As my time as a writer and editor for Unwritten comes to an end, I wanted to leave you readers with two things: a big thank you and an apology.
First, I wanted to thank everyone who has followed me and reading my stories. I hope you enjoyed them as much as I enjoyed creating them. I started writing for Unwritten as a way to boost my resume while I was still working to get my journalism degree. Not only did I get that, I also met wonderful women whose friendships I cherish, I was given a platform to tell other people’s stories and I got to improve my writing.
Second, to the readers whom I may have offended, hurt or rubbed the wrong way, I am truly sorry. I know there are articles–which have since been deleted–that caused pain and concern for some readers. That was never my intention.
Before I just started writing exclusively about entertainment news, I often took inspiration from others for the more personal stories. For example, the “When It Comes To You Everything Is Better Off Dead” article is based off my friend who went through a terrible heartbreak when we were just 19. My sorority sisters never wanted to get married, so I wrote about that, etc. When I saw my friends (and partly myself) struggle with different things or go through really hard times, I thought writing about those experiences would help readers feel less alone.
When I was in high school, two of my best friends and I made it our goal to sit by people at lunch who were alone. Even though we didn’t know them at all, we wanted them to feel welcome and a part. And that’s what I thought I could do with Unwritten. I thought that if I told other people’s stories (sprinkled with tiny, tiny parts of my own experiences) that I would help at least one reader not feel so alone in the world. I know the topics I wrote about are real life problems and I wanted to help others not feel like “they were sitting at the lunch table alone,” of sorts.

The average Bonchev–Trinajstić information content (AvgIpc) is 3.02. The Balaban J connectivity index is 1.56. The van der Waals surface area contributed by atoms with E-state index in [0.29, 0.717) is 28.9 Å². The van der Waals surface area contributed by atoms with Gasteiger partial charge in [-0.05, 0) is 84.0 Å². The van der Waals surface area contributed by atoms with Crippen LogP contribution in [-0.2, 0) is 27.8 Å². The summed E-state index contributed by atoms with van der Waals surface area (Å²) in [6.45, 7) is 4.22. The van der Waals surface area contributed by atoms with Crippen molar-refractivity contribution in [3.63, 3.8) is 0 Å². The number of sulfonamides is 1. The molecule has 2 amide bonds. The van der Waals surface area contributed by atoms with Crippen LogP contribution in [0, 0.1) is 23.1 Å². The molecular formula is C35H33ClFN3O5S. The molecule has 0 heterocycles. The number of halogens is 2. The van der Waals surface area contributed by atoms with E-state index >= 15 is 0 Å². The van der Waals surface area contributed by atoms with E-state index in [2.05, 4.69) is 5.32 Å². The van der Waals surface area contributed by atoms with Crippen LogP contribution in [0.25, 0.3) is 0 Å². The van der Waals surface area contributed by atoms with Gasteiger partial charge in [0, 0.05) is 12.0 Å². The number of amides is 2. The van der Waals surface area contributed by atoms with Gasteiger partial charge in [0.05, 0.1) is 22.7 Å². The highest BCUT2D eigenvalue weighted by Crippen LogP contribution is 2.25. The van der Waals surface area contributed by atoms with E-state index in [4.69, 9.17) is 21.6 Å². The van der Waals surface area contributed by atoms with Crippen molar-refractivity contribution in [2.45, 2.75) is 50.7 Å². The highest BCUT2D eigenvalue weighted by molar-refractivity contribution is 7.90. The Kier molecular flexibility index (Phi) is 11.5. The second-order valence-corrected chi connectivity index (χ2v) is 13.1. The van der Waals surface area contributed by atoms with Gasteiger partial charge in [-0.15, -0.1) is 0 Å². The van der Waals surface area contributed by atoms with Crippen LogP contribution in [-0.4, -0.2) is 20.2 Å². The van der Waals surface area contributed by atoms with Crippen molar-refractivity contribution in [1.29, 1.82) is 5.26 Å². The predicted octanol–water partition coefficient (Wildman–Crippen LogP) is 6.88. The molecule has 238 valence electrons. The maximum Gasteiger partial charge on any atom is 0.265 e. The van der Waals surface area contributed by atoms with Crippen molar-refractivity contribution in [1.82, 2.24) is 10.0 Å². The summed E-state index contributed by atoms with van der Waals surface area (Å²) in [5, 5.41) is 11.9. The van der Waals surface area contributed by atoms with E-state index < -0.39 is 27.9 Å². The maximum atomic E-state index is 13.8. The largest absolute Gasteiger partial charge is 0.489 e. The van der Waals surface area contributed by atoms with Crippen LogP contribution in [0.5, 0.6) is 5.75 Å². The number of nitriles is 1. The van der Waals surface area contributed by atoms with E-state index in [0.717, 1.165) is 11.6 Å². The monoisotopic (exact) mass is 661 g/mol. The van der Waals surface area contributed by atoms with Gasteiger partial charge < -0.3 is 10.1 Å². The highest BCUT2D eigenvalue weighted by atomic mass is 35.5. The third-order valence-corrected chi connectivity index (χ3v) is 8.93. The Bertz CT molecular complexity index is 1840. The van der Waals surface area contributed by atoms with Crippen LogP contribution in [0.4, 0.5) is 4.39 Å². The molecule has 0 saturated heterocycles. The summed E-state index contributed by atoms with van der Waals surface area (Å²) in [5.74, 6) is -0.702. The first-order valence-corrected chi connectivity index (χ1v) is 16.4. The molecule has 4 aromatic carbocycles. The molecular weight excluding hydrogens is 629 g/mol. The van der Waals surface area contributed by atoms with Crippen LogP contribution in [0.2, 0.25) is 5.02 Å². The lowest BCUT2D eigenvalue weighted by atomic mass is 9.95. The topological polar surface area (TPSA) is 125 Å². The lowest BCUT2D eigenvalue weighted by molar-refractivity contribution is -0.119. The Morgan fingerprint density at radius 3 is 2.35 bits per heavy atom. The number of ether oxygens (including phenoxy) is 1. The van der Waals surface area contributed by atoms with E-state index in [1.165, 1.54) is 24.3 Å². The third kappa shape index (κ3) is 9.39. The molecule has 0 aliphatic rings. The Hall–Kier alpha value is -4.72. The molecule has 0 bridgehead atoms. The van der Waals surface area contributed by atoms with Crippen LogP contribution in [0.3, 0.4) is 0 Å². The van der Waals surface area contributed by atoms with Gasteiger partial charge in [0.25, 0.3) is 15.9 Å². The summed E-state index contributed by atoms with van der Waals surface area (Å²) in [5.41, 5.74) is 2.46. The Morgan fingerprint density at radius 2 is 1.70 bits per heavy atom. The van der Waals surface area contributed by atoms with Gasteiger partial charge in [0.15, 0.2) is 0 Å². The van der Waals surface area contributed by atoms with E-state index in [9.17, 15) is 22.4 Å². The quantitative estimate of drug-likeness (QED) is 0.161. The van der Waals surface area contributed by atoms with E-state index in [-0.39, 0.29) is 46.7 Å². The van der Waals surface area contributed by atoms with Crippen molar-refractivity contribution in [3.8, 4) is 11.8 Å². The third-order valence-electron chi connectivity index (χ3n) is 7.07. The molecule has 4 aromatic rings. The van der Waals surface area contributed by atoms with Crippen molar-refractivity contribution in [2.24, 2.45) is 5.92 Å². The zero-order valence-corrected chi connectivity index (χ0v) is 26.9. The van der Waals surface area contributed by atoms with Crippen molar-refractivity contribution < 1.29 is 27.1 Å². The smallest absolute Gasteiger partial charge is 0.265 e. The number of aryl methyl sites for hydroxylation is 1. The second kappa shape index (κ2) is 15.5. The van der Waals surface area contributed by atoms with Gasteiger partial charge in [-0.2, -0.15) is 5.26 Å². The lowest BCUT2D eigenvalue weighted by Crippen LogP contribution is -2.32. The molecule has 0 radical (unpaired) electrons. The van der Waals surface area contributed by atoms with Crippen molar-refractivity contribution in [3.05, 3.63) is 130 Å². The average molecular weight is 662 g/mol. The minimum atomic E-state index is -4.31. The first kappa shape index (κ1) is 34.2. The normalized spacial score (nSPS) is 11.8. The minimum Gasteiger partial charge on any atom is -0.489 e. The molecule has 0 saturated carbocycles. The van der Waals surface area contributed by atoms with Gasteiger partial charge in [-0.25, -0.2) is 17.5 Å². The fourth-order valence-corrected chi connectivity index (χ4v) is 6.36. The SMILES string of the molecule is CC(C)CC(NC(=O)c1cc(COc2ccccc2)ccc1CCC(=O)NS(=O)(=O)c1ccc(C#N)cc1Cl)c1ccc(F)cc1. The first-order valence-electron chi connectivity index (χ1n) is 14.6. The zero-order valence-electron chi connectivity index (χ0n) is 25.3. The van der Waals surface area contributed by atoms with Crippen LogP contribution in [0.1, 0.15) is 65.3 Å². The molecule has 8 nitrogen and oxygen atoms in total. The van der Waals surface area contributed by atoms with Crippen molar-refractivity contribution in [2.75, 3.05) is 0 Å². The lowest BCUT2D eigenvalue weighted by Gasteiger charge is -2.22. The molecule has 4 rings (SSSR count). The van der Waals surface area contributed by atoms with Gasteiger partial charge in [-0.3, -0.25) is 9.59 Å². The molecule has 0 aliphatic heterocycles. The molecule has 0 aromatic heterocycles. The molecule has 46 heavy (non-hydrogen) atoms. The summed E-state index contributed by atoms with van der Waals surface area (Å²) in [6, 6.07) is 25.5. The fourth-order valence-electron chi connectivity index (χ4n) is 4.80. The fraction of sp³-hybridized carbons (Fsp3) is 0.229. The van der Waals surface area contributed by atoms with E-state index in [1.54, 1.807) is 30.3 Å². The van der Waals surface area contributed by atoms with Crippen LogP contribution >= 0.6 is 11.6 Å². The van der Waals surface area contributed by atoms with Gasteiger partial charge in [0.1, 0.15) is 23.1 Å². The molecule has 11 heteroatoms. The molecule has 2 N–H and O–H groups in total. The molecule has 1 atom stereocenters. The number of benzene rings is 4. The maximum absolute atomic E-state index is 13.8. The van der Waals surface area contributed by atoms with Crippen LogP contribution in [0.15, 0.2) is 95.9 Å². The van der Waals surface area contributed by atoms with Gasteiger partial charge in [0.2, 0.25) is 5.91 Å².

In order to make the stories more personal and relatable, I used first person: “I,” “me,” and”my”.” I see how one might think all of the stories I published were 100% about me. The reason I’m a journalist is because I love to give other people a platform to tell their stories, not publish a personal diary of my entire life and feelings. Even though some of the stories had pieces of myself in them, a lot of them were taken from other people’s experiences. I should have been more transparent, and I’m sorry for the confusion.
As for myself, maybe one day I’ll be comfortable enough to write about my own life experiences. I have found my voice when writing about other people, but I have yet to find it when talking about myself.
I appreciate you all for being supportive and reading my work. I hope our paths cross again.
Photo courtesy of Pixabay.